Last year has been a challenging one for NABO: your Council has been spread thinly, seeking to establish contact and relationships with the new CRT Regional Directors, and the first meetings have taken place. On top of this, the latest major reorganisation has seen many experienced managers leave the Trust. During the last couple of years, with constant management changes, it is perhaps not surprising that communications with CRT have been sporadic. They certainly have not been proactive in wanting to engage with us. Your Council has recently taken steps to set up regular quarterly meetings with the Head of Customer Services and Head of Boating. In addition, we continue to be represented on the Navigation Advisory Group and the Boat Safety Scheme committees. The new CRT organisational management structure continues to bed in and we have concerns that in some areas core engineering and management experience have been lost.

Chair, Stella Ridgway, has had an eventful time in the High Peak.

Since my last missive, it all started with rain; lots and lots of rain. On July 29th, we noticed a video on Facebook of Toddbrook reservoir overtopping - hardly surprising considering the amount of rain we’d experienced. The canal was so full that the water was level with the bank and CRT opened sluice gates near us to feed water into the River Goyt. On Thursday morning, 1st August, the local news said that Whaley Bridge was being evacuated; all excitement and apprehension. Toddbrook reservoir supplies the Peak Forest canal and is the top feeder for the Cheshire Ring. If it flooded, it would take out the Whaley Bridge shops, the railway station, the school, houses, the basin and any boats in Whaley Bridge, plus Tesco, the new B&M near to the aqueduct on Bugsworth Arm and the one at Furness Vale. Although the police advised boaters to leave their boats, we studied all the projections and, while there might have been a slight surge, the river and floodplain would have taken the full impact. Videos on local Facebook groups showed the river at 14-15 feet above its normal level on the Wednesday and there had already been evacuations due to the river flooding. But on Thursday this had dropped seven or eight feet as the Environment Agency managed levels further upstream and downstream. All traffic was stopped going through New Mills, the A6 was closed and there were no Buxton trains; it was quiet.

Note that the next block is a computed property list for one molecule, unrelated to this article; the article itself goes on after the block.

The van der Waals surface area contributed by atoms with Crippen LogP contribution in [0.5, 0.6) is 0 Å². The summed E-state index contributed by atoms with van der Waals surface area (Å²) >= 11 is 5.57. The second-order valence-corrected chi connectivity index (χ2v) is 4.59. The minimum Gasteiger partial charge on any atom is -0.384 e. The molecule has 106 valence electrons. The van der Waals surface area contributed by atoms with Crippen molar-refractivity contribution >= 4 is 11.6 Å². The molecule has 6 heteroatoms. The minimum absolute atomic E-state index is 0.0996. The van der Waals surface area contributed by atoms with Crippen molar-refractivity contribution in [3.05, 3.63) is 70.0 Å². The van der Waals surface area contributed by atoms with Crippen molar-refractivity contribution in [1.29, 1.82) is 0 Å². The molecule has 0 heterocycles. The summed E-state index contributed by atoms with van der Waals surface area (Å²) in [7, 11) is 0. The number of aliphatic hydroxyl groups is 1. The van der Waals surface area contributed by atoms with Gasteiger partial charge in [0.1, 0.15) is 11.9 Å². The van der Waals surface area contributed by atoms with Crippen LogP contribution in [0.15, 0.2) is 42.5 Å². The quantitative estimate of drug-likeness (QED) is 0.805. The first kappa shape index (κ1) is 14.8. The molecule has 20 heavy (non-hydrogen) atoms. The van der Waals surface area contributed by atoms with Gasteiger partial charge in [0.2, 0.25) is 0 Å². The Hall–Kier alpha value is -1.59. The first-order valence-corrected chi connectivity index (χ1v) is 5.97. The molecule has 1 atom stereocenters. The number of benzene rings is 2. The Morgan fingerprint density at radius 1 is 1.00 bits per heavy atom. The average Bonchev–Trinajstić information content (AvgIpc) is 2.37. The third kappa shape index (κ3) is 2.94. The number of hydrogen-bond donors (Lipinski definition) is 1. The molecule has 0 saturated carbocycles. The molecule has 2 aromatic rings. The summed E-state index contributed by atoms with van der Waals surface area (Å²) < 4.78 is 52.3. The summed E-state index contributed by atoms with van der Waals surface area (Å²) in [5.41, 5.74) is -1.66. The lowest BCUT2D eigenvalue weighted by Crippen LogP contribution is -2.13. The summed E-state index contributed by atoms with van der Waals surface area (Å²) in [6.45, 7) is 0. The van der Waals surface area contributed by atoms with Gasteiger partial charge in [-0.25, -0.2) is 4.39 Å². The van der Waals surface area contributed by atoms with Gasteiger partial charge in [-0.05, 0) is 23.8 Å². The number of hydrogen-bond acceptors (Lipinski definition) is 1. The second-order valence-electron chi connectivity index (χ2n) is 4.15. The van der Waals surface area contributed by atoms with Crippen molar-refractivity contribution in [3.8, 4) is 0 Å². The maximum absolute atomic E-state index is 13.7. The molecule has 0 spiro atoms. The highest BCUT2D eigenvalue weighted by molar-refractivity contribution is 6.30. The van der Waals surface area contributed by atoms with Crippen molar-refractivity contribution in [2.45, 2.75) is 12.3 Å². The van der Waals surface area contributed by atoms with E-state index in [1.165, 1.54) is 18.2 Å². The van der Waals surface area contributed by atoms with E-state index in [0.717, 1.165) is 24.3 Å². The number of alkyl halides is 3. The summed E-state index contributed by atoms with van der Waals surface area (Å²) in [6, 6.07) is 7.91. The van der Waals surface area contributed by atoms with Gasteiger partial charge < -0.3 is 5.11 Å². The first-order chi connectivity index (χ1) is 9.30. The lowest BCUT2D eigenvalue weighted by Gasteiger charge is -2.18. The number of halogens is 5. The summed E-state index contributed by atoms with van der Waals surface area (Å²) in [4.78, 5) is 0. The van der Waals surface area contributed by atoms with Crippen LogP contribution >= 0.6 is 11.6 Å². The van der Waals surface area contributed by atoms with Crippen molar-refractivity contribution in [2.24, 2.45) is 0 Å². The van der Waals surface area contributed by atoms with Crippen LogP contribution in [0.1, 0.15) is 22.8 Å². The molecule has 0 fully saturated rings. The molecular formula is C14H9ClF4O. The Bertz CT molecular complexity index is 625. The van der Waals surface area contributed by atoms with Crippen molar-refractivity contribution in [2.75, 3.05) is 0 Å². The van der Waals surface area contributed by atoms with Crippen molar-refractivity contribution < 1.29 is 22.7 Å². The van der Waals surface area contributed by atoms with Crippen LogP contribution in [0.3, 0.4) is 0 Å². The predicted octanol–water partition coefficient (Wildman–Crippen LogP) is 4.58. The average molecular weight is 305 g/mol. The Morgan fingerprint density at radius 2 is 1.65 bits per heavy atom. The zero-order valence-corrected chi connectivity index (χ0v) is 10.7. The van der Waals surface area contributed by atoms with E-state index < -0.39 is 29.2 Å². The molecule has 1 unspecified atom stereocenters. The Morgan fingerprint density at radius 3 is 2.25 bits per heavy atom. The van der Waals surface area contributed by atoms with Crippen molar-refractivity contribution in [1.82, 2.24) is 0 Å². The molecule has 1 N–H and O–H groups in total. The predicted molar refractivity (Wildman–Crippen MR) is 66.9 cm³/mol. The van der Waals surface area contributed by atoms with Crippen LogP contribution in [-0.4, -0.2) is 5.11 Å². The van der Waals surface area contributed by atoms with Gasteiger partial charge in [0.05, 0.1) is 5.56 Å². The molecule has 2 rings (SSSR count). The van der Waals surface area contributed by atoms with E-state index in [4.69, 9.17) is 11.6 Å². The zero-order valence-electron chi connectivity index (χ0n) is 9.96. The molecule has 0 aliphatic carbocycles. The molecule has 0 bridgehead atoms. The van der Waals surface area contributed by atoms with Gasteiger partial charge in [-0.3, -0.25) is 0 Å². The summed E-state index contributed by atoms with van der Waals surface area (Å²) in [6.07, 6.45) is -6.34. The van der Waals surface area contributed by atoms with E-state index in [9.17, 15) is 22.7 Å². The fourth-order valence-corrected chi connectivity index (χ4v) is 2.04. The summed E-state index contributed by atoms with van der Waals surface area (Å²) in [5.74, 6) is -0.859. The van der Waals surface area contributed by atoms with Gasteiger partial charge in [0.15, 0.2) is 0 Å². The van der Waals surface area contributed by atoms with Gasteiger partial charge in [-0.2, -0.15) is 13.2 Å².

The motorway in your head

Stella Ridgway urges boaters to slow down and enjoy the view

The Marple Flight reopened at the end of May, so we have been treated to a great deal more traffic as boaters cross Bugsworth Basin off their tick-list of places to go. We have noticed the speed and lack of boating etiquette that seems to have crept (or is that marched?) in over the last few years. When we moved aboard, the person we bought our boat from said: “you con­sciously need to slow down for the first three days as it takes that long to lose the motorway in your head”. We notice that with the boaters who are obviously on a schedule speeding past us. I think they don't even no­tice the views over the landscape, which are particularly stunning this year. I think they forget that it isn't just the destination; it's the journey that is as important. We hear boaters complaining about the shallowness of the canal, but they are trying to cruise at maximum speed. (As this was one of the last canals to be built in the North West, costs were key and it was built to an average depth of about a metre, so it isn't the deepest of canals). But if you go slowly and enjoy the scenery, it will be a much better experience for everyone.